Wednesday, December 7, 2011

Coping With Loss and the Holidays - Part I

Today, I'm happy to introduce a guest blogger, my sister Teresa Shewey. This is the first of a three-part blog on coping with loss of a loved one and the holidays. Welcome Teresa and thank you for sharing from your heart!

Christmas came four months after my husband Sal died. I believe I was so thankful he was no longer in pain that I did not begin to process his death until then. Christmas was his favorite time of year and those who knew him, knew he was very sentimental, emotional, and had a big heart. He was often referred to as a “Big Teddy Bear.” Sal loved surprises and was like a child on Christmas morning anxious to open the presents.

This is why the grief was so overwhelming that first Christmas. I felt like I was drowning. I couldn’t escape from the pain that had a grip on my heart. I decided one night during the week before Christmas that I would get in my car and just drive away. Then, rational thinking stepped in, and I amended the plan to drive 40 minutes away to O’leno State Park and visit the place that Sal and I had enjoyed so many times in the past. When I arrived I sat in my car for a long time, fearful to go by myself into the woods, but more fearful of what would happen to my state of mind if I did not. I wrestled with the fear and then set off to hike. I savored happy memories on this first of many trips to the woods. My brain stopped racing with the sadness, and I felt rejuvenated when I was through. The pain did not go away, but I began to work through it. I became angry any time I saw an elderly couple holding hands and the realization would come to me again—I would never grow old with this “Big Teddy Bear” of a man. All the dreams we had shared had been wiped away when he was diagnosed with Pancreatic cancer.

Throughout my life, I’ve had a strong faith, knowing that God was with me. There were times I would sit by the water in the woods having serious conversations with Him, asking the same questions over and over. “Why?” “Why does a loving God allow any human to suffer the pain that Sal did?” I had very profound thoughts during that time that scared me; thoughts about the life after. I believe it was part of the healing process and growing in my faith.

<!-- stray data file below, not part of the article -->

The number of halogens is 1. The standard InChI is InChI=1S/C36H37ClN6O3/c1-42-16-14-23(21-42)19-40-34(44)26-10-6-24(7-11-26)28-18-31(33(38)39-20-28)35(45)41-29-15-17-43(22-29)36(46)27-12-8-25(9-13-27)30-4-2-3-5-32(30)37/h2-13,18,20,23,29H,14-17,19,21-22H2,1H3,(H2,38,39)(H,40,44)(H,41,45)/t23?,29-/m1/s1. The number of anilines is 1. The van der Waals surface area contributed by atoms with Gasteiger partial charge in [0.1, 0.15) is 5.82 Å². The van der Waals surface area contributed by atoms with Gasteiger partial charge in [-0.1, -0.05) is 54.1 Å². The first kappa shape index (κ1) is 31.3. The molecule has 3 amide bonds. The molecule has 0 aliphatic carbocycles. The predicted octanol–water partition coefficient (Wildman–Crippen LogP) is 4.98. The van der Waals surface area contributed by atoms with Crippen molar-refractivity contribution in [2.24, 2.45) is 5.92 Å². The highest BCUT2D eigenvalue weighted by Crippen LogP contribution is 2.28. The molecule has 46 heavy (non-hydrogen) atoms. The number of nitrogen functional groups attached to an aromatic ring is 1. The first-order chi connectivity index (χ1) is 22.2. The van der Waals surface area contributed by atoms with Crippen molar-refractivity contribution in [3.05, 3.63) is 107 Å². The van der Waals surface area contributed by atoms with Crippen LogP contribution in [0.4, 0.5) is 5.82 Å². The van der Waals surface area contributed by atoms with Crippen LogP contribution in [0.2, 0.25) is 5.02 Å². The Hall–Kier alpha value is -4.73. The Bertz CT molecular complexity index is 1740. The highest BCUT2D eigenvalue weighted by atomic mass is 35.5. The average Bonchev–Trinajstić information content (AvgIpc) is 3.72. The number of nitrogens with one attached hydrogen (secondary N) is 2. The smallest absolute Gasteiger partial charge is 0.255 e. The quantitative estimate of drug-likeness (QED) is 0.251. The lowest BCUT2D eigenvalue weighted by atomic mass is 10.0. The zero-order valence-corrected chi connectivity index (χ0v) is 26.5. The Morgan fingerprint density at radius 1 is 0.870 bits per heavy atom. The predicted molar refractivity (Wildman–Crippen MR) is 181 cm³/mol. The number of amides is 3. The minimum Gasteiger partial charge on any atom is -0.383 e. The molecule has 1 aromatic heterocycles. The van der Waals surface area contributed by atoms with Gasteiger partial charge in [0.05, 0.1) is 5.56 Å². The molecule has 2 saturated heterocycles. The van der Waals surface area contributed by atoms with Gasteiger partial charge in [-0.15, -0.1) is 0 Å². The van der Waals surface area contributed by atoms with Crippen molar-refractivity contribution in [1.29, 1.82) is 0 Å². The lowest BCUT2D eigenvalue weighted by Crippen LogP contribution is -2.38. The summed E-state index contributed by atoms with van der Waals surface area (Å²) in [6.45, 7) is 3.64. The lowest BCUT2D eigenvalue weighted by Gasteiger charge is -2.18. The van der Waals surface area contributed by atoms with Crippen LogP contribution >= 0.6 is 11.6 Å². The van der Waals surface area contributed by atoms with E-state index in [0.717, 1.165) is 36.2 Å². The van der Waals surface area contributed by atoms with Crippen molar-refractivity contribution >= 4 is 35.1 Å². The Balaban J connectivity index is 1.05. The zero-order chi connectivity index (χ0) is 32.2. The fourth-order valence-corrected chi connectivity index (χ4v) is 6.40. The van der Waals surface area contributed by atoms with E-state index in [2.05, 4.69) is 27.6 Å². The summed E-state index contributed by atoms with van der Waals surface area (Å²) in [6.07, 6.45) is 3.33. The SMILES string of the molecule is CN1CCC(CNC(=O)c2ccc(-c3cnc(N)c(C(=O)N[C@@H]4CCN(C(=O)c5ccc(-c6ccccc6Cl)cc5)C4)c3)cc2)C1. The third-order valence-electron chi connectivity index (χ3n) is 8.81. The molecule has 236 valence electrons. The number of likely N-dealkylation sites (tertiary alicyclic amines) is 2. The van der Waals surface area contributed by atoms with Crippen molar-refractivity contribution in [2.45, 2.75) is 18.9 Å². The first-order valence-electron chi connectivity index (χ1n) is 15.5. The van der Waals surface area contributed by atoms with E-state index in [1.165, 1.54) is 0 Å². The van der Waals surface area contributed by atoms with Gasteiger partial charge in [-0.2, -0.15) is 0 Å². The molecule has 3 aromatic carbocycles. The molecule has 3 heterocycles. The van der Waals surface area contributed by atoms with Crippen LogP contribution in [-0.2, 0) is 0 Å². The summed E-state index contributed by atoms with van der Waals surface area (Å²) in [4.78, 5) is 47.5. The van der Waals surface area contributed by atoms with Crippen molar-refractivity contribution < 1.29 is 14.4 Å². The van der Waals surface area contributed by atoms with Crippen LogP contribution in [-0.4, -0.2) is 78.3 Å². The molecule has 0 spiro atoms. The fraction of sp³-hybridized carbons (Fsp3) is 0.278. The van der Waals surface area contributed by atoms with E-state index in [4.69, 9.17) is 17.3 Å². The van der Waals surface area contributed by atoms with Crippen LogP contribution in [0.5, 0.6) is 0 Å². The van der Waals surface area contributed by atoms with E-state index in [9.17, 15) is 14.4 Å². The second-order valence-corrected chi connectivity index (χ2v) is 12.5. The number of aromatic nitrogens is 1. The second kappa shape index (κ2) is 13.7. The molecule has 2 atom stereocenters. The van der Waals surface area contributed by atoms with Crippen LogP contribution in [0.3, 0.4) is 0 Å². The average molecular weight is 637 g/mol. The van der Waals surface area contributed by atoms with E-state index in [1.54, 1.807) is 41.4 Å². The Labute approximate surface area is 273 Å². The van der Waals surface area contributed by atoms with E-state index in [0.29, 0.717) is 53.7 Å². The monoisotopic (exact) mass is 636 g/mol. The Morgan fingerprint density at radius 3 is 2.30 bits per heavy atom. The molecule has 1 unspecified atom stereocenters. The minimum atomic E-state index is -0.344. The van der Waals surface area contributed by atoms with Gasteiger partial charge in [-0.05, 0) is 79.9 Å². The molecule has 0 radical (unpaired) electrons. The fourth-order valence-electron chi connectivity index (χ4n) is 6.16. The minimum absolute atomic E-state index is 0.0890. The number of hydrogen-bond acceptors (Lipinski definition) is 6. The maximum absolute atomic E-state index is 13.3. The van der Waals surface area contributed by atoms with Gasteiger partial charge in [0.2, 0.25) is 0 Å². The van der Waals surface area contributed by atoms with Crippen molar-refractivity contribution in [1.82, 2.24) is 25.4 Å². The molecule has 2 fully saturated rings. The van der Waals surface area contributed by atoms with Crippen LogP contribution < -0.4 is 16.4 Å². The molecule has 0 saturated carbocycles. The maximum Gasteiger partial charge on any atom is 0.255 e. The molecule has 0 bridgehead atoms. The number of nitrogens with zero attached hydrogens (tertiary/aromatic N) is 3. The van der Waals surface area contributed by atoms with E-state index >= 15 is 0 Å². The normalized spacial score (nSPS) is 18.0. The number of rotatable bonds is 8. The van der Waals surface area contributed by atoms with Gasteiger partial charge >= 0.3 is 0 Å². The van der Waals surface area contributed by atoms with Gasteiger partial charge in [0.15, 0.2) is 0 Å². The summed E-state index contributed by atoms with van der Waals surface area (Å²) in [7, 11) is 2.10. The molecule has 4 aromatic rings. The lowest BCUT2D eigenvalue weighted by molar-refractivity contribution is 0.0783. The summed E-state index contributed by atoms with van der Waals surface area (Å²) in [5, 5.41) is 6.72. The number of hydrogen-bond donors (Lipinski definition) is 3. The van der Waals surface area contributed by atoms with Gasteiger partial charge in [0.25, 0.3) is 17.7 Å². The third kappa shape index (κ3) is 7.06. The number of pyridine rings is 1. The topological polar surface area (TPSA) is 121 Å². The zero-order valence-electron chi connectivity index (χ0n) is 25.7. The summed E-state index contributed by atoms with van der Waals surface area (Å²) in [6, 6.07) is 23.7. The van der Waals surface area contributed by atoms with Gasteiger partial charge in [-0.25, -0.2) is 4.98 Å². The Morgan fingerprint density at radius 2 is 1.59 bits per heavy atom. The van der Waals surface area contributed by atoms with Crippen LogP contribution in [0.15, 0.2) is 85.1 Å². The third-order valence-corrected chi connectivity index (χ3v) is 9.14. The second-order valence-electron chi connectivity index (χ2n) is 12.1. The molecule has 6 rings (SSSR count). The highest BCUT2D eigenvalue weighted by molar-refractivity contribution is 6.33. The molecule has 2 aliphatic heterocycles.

Music was another part my healing and I became familiar with YouTube and the availability of Christian Contemporary music. Casting Crowns “Praise You In This Storm” became my daily mantra.

Where was my family during this time? They were right there trying to console me. I appreciated their love and concern. But the pain was too great to share with them. I needed my God, the God who is so good to me, to walk me through it, sometimes holding my hand, sometimes carrying me in His arms.

Now, several years later, the pain has become less; perhaps more tolerable. When the Christmas season arrives with all its sights, sounds, and smells, I may always have those feelings of loss. But now they do not consume me. My faith continues to grow stronger. I know God is in the air I breathe, not just available during loss or crisis, but walking with me, daily.

My advice to others who are grieving during this Christmas season is to find some sort of activity you enjoy and take God with you on your journey. Take it from someone who has been there—He helped me walk through the pain!

~Teresa Lynn Shewey


  1. I didn't realize you had lost your husband. I'm sorry to hear that. However, I am very proud of how you learned to cope, and are still coping with his loss. A loss that profound will never go away, its like a wound that heals slowly and leaves a scar as remembrance. Once again, great story and I'm proud of you! BKLaird

  2. At times like these, GOD is most definitely who we need. We need HIM all the time! Your faith is strong. You are a wonderful example to others. An example that the world needs. Most would turn to drugs, or other things that are destructive. You turned to GOD! HE is the true healer!

  3. i am so very sorry for your loss. i loss my mom to the horrible pancreatic cancer. your statement on going into the woods and talking with God is something i recently discovered. i have started trying to find my o'leno state park which at this point is my car of all places. i have started not putting on the radio and turning off the cell phone and just asking God to talk to me. sometimes we just need time to talk to God and most of all to listen. God Bless and Merry Christmas. - betty maye

  4. That was beautiful Teresa. I remember that Christmas and trying to make it as normal as possible. When I remember Sal I think of his big jolly laughter. Our big teddy bear. He could always light up the room. I remember all the times he would just shake his head over our foolishness...or should I say yours. Such a big personality and great big hugs. I still miss him...sitting in his big chair...running out of the door taking your car for an oil change. He always wanted to take care of you but you where right there all those months taking care of him. I am so happy that you are finally at peace and have found happiness again. Thanks for sharing from the heart.